Turkey: Muharren Ince, the challenger to Turkish President Recep Tayyip Erdogan in early elections to be held in Turkey on Sunday, told journalists “our choice is the West”.
The latest polls show Ince at around 30%, which could force Erdogan into a runoff on July 8.
Ince said the most urgent priority is the judicial system, and said he wants a return to respect for the rule of law and a parliamentary system, abandoned after last year’s referendum on the presidential system. Meanwhile on Tuesday evening, voting by Turkish citizens living abroad closed with a record 47.78% turnout, according to the Supreme Electoral Council (YSK) in Ankara. (ANSAmed)
Thursday 21 June 2018
Israel: The wife of Israeli Prime Minister Benjamin Netanyahu has been charged with fraud relating to the alleged misuse of state funds.
Sara Netanyahu is charged with misusing 359,000 shekels ($100,000; £77,000) for catering services at the prime minister’s official residence.
She is also charged with a breach of trust following a police inquiry, the justice ministry says.
Mrs Netanyahu has denied any wrongdoing. Her lawyers described the indictment as absurd and delusional. On Thursday, she was charged along with Ezra Seidoff, a former deputy director general of the prime minister’s office. According to the details of the indictment, Mrs Netanyahu and Mr Seidoff are suspected of involvement in expenses claims made between September 2010 and March 2013 for food delivered to the prime minister’s official residence and for hiring private chefs. (BBC)
Syria: Thousands of civilians have fled regime bombardment on rebel-held areas in Syria’s southern province of Deraa since Tuesday, with most moving into other rebel-held areas in the south, according to media reports. The civilians fleeing al-Herak and Busra al-Harir were “heading to nearby villages under rebel control not affected by the bombardment near the Jordanian border”. The fresh offensive further undermines an international “de-escalation” agreement backed by the United States in the face of a threatened offensive. (Al Jazeera)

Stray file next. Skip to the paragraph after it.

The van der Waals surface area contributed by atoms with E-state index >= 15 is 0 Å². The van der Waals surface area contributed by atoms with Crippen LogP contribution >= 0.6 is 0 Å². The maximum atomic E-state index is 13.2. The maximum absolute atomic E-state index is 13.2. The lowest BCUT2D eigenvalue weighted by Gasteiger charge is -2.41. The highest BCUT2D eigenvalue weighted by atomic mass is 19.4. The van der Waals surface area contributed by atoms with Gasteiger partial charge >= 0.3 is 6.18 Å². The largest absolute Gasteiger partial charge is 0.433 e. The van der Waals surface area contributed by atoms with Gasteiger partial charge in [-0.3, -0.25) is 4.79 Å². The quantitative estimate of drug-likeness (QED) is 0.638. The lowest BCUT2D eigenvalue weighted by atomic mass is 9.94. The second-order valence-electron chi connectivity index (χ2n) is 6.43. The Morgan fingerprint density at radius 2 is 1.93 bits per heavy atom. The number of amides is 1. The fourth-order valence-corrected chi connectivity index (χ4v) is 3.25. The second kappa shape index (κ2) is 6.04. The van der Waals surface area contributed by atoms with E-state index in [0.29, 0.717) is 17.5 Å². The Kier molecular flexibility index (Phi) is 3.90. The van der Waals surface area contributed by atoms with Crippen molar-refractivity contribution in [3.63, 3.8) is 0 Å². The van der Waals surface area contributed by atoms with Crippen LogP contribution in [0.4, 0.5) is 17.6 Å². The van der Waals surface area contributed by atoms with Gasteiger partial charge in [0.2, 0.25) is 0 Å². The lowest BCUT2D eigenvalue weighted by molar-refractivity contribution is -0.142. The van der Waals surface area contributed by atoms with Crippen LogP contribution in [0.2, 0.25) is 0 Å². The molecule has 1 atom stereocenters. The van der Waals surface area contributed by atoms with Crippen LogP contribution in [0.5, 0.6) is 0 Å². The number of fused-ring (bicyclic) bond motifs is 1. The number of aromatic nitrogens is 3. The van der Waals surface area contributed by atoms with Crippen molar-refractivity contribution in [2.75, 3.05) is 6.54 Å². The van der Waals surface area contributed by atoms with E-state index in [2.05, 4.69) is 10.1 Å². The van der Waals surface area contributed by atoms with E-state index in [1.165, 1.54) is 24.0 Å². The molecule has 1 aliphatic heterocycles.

Friday 22 June 2018
Migration crisis: A ship with more than 200 migrants and refugees on board is being blocked from entering Italian waters.
The ship, named Lifeline and operated by the German aid group Mission Lifeline, had 234 people on board whom its crew pulled from the Mediterranean.
Matteo Salvini, the Italian interior minister, had previously indicated that the ship may not dock in Italy and that Malta should take it in.
Italian Transport Minister Danilo Toninelli said on Friday on his Facebook page that Malta had refused to take in the ship, calling the decision “absurd” and “inhumane”.
He also posted a photo of an email from the Maltese Armed Forces saying the “Lifeline” was not in an Search and Rescue (SAR) situation. The Maltese email also said the ship “has not manifested any distress”. In response, a Maltese government spokesperson told dpa news agency that “the operation was initially handled by the Rome rescue coordination centre, with the Libyan authority assuming responsibility of the [search-and-rescue] cases. In these cases, Malta was neither the coordinating nor the competent authority.” (Al Jazeera)
Saturday 23 June 2018
Migration: French President Emmanuel Macron says he’s in favour of imposing financial sanctions on European Union countries that turn away migrants seeking asylum. At a meeting with the Spanish Prime Minister Pedro Sanchez, he condemned countries that benefit from European unity while claiming national self-interest when it comes to taking in migrants. The two leaders also backed setting up reception centres where migrants would be held while their asylum claims are considered. ”Once on land, we’re in favour of closed centres that would be run in accordance with UNHCR principles, with European funding,’’ Macron said. (euronews)
Turkey: There has been a final push for political support in Istanbul, a day before presidential and parliamentary elections widely viewed as the most crucial in Turkey for decades. The winner of the presidential vote will gain sweeping new executive powers under a constitutional overhaul backed by incumbent, Recep Tayyip Erdogan. But with Turkey’s economic woes mounting, his AK Party is facing a strong challenge from a revitalised opposition. His main challenger, Muharram Ince of the secularist Republican People’s Party, has been a hit on the campaign trail, drawing huge crowds. (euronews)